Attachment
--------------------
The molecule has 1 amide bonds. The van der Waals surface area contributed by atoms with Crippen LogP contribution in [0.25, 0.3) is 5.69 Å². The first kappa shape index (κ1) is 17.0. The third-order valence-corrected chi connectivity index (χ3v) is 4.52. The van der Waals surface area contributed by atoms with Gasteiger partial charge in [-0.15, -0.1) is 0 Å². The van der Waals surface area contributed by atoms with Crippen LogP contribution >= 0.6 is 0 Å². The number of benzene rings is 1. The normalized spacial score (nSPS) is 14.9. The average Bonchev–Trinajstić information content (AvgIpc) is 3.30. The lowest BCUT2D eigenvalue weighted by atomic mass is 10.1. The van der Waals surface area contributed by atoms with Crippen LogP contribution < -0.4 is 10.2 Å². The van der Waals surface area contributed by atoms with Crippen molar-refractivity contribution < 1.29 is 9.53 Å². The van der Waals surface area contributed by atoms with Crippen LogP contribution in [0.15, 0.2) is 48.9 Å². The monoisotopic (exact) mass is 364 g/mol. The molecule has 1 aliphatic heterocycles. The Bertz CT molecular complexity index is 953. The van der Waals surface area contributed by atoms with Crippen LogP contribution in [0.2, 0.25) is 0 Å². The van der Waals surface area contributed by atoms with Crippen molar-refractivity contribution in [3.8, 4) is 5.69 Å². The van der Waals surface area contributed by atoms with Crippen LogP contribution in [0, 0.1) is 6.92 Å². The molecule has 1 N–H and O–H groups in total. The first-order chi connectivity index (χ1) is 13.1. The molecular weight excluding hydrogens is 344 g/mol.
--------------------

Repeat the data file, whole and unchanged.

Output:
The molecule has 1 amide bonds. The van der Waals surface area contributed by atoms with Crippen LogP contribution in [0.25, 0.3) is 5.69 Å². The first kappa shape index (κ1) is 17.0. The third-order valence-corrected chi connectivity index (χ3v) is 4.52. The van der Waals surface area contributed by atoms with Gasteiger partial charge in [-0.15, -0.1) is 0 Å². The van der Waals surface area contributed by atoms with Crippen LogP contribution >= 0.6 is 0 Å². The number of benzene rings is 1. The normalized spacial score (nSPS) is 14.9. The average Bonchev–Trinajstić information content (AvgIpc) is 3.30. The lowest BCUT2D eigenvalue weighted by atomic mass is 10.1. The van der Waals surface area contributed by atoms with Crippen LogP contribution < -0.4 is 10.2 Å². The van der Waals surface area contributed by atoms with Crippen molar-refractivity contribution < 1.29 is 9.53 Å². The van der Waals surface area contributed by atoms with Crippen LogP contribution in [0.15, 0.2) is 48.9 Å². The monoisotopic (exact) mass is 364 g/mol. The molecule has 1 aliphatic heterocycles. The Bertz CT molecular complexity index is 953. The van der Waals surface area contributed by atoms with Crippen LogP contribution in [0.2, 0.25) is 0 Å². The van der Waals surface area contributed by atoms with Crippen molar-refractivity contribution in [3.8, 4) is 5.69 Å². The van der Waals surface area contributed by atoms with Crippen LogP contribution in [0, 0.1) is 6.92 Å². The molecule has 1 N–H and O–H groups in total. The first-order chi connectivity index (χ1) is 13.1. The molecular weight excluding hydrogens is 344 g/mol.